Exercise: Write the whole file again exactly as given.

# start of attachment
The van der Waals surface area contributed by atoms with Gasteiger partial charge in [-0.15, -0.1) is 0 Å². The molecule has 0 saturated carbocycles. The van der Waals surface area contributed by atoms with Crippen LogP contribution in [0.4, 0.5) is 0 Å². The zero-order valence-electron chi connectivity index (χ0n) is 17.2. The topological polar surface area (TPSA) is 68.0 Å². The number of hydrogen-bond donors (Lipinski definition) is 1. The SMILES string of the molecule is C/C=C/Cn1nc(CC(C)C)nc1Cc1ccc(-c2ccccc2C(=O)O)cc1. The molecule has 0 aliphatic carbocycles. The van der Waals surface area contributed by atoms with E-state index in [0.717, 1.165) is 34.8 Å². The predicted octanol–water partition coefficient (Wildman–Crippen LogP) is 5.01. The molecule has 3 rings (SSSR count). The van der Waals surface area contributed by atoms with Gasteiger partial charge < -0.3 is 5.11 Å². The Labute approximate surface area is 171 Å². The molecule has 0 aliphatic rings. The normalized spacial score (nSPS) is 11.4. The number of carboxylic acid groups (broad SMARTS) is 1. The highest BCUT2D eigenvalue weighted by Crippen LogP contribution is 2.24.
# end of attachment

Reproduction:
The van der Waals surface area contributed by atoms with Gasteiger partial charge in [-0.15, -0.1) is 0 Å². The molecule has 0 saturated carbocycles. The van der Waals surface area contributed by atoms with Crippen LogP contribution in [0.4, 0.5) is 0 Å². The zero-order valence-electron chi connectivity index (χ0n) is 17.2. The topological polar surface area (TPSA) is 68.0 Å². The number of hydrogen-bond donors (Lipinski definition) is 1. The SMILES string of the molecule is C/C=C/Cn1nc(CC(C)C)nc1Cc1ccc(-c2ccccc2C(=O)O)cc1. The molecule has 0 aliphatic carbocycles. The van der Waals surface area contributed by atoms with E-state index in [0.717, 1.165) is 34.8 Å². The predicted octanol–water partition coefficient (Wildman–Crippen LogP) is 5.01. The molecule has 3 rings (SSSR count). The van der Waals surface area contributed by atoms with Gasteiger partial charge < -0.3 is 5.11 Å². The Labute approximate surface area is 171 Å². The molecule has 0 aliphatic rings. The normalized spacial score (nSPS) is 11.4. The number of carboxylic acid groups (broad SMARTS) is 1. The highest BCUT2D eigenvalue weighted by Crippen LogP contribution is 2.24.